Towards Source-Free Domain Adaption of Neural Networks in an Open World

CVC has a new PhD on its record!

Shiqi Yang successfully defended his dissertation on Computer Science on July 03, 2023, and he is now Doctor of Philosophy by the Universitat Autònoma de Barcelona.

What is the thesis about?

Though they achieve great success, deep neural networks typically require a huge amount of labeled data for training. However, collecting labeled data is often laborious and expensive. It would, therefore, be ideal if the knowledge obtained from label-rich datasets could be transferred to unlabeled data. However, deep networks are weak at generalizing to unseen domains, even when the differences are only subtle between the datasets. In real-world situations, a typical factor impairing the model generalization ability is the distribution shift between data from different domains, which is a long-standing problem usually termed as (unsupervised) domain adaptation.

A crucial requirement in the methodology of these domain adaptation methods is that they require access to source domain data during the adaptation process to the target domain. Accessibility to the source data of a trained source model is often impossible in real-world applications, for example, when deploying domain adaptation algorithms on mobile devices where the computational capacity is limited or in situations where data privacy rules limit access to the source domain data. Without access to the source domain data, existing methods suffer from inferior performance. Thus, in this thesis, we investigate domain adaptation without source data (termed as source-free domain adaptation) in multiple different scenarios that focus on image classification tasks.

We first study the source-free domain adaptation problem in a closed-set setting, where the label space of different domains is identical. Only accessing the pretrained source model, we propose to address source-free domain adaptation from the perspective of unsupervised clustering. We achieve this based on nearest neighborhood clustering. In this way, we can transfer the challenging source-free domain adaptation task to a type of clustering problem. The final optimization objective is an upper bound containing only two simple terms, which can be explained as discriminability and diversity. We show that this allows us to relate several other methods in domain adaptation, unsupervised clustering and contrastive learning via the perspective of discriminability and diversity.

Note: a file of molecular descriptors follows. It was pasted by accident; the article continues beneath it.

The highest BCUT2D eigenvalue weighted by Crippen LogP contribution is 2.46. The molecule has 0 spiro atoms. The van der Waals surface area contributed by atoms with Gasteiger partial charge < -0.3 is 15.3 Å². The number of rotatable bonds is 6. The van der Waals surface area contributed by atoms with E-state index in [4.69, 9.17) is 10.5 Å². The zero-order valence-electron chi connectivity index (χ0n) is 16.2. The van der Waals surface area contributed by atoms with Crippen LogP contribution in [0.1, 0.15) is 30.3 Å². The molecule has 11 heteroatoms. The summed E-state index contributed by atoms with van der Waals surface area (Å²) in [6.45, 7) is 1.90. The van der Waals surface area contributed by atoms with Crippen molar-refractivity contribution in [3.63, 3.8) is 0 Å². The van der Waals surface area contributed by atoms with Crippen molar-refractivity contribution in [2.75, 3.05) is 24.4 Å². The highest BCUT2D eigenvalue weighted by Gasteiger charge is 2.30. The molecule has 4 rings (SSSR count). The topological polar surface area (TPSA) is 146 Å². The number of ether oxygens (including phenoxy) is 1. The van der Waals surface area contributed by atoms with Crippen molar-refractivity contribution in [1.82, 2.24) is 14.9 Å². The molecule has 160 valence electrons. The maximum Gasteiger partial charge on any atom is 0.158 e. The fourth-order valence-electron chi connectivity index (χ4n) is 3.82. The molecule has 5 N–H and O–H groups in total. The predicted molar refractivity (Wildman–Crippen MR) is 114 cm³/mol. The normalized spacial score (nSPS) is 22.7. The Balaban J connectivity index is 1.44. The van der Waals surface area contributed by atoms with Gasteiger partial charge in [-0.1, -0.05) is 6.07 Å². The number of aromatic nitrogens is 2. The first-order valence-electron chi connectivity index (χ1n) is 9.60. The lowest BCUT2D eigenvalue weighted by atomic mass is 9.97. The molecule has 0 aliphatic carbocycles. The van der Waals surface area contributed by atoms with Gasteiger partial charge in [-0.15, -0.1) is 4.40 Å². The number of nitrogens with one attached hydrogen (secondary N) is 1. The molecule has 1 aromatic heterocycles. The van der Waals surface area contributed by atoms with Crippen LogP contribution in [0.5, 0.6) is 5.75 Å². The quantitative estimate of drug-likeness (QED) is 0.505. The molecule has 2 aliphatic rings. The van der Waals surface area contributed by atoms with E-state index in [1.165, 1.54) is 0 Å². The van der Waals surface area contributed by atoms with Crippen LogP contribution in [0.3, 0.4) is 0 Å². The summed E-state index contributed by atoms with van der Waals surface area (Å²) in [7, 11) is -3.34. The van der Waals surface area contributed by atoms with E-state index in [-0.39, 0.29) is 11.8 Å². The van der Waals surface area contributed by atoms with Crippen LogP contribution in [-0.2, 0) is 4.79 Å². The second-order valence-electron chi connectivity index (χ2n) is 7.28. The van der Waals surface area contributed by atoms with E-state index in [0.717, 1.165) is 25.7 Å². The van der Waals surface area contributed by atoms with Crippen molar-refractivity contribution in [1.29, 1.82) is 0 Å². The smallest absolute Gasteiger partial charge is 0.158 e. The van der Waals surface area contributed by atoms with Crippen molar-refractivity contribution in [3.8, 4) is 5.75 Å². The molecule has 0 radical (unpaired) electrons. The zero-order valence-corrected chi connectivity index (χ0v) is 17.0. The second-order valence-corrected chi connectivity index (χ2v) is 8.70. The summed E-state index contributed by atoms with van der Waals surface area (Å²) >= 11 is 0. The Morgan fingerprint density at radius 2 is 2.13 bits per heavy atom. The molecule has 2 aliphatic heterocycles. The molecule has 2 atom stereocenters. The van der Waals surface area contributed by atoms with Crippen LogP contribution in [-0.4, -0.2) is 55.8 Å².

Following the source-free domain adaptation setting, we also investigate the catastrophic forgetting issue after adaptation, where the adapted model should keep good performance on the source or all trained domains. To address the forgetting issue, we propose to use randomly generated domain attention masks to regularize the model updating during adaptation. This succeeds to keep the knowledge on old domains while not influence adaptation to new target domains.

In real-world applications, there could be some unseen categories in the target data; without extra processing, the model cannot handle these open classes. To prepare the method to generalize to target environments where there may exist unseen categories, we propose an elegant and simple solution by inserting an additional dimension into the classifier head. Together with an additional cross-entropy loss during source pretraining, the model is empowered with strong open-set recognition performance, which could be directly used for target adaptation and excels at distinguishing open classes during adaptation.

Keywords: source-free domain adaptation, generalized source-free domain adaptation, continual source-free domain adaptation, source-free open-partial domain adaptation.